A New Jersey hospital is denying accusations that ACORN workers have been inside collecting absentee ballots for the state's gubernatorial race.
East Orange General Hospital CEO Kevin Slavin said Tuesday that "all proper protocols" were followed as part of its program to allow patients to vote via absentee ballot, and that no third-party groups were signing up patients.
"Other than the specifically designated and trained staff to hand out and collect these ballots, no advocacy groups were authorized nor allowed access to the hospital to hand out absentee ballots to patients as has been recently reported in unsubstantiated blogs and on political talk shows," he said in a written statement.
Slavin was referring to reports that claimed people wearing ACORN shirts were spotted distributing and collecting absentee ballots at a hospital in the area. The Wall Street Journal reported this Monday, as did BigGovernment.com -- the Web site that publicized recent undercover operations in which ACORN workers were filmed giving tax advice to two activists posing as a pimp and prostitute.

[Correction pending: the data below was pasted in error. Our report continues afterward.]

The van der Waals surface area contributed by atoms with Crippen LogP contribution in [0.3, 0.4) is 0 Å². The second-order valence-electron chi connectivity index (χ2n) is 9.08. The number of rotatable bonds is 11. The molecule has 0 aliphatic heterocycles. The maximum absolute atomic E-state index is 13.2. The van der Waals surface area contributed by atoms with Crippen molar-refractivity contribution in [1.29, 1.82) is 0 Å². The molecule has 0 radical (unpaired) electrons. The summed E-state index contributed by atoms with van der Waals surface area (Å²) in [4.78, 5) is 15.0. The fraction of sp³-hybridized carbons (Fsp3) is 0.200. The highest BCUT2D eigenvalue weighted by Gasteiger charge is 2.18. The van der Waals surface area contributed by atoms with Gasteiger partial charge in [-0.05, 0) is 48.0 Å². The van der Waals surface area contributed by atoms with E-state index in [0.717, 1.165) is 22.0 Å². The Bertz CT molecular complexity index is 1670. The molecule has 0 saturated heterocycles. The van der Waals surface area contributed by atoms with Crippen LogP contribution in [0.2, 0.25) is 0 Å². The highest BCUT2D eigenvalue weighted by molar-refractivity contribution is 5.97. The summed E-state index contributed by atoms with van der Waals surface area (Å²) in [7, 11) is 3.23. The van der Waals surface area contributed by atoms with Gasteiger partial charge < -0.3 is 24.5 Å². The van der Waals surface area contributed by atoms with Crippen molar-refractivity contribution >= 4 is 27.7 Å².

The claim comes on top of reports that the New Jersey Democratic State Committee has admitted to paying for a robo-call promoting independent gubernatorial candidate Chris Daggett and criticizing Republican Chris Christie.
Lawyers representing Christie on Tuesday called for an "immediate investigation," saying unless the robo-calls were conducted in coordination with Daggett, "they are not permitted by law."
The ACORN accusation potentially can be traced in part to an e-mail, allegedly from the husband of a hospital worker, claiming his wife saw and spoke with the activists.
A New Jersey GOP official provided the e-mail to FoxNews.com but could not corroborate its authenticity.
"ACORN is working the hospitals in Orange in Newark. Registering up to 10 people for absentee ballots and submitting it for them on their behalf," the e-mail said.
If true, the official said, this would be a clear "oversight" on the part of the hospital.
New Jersey law allows third parties to collect a limited amount of absentee ballots, but the official said it would be troubling if activists were involved.
"There's no way to tell if there was any pressure involved," the official said.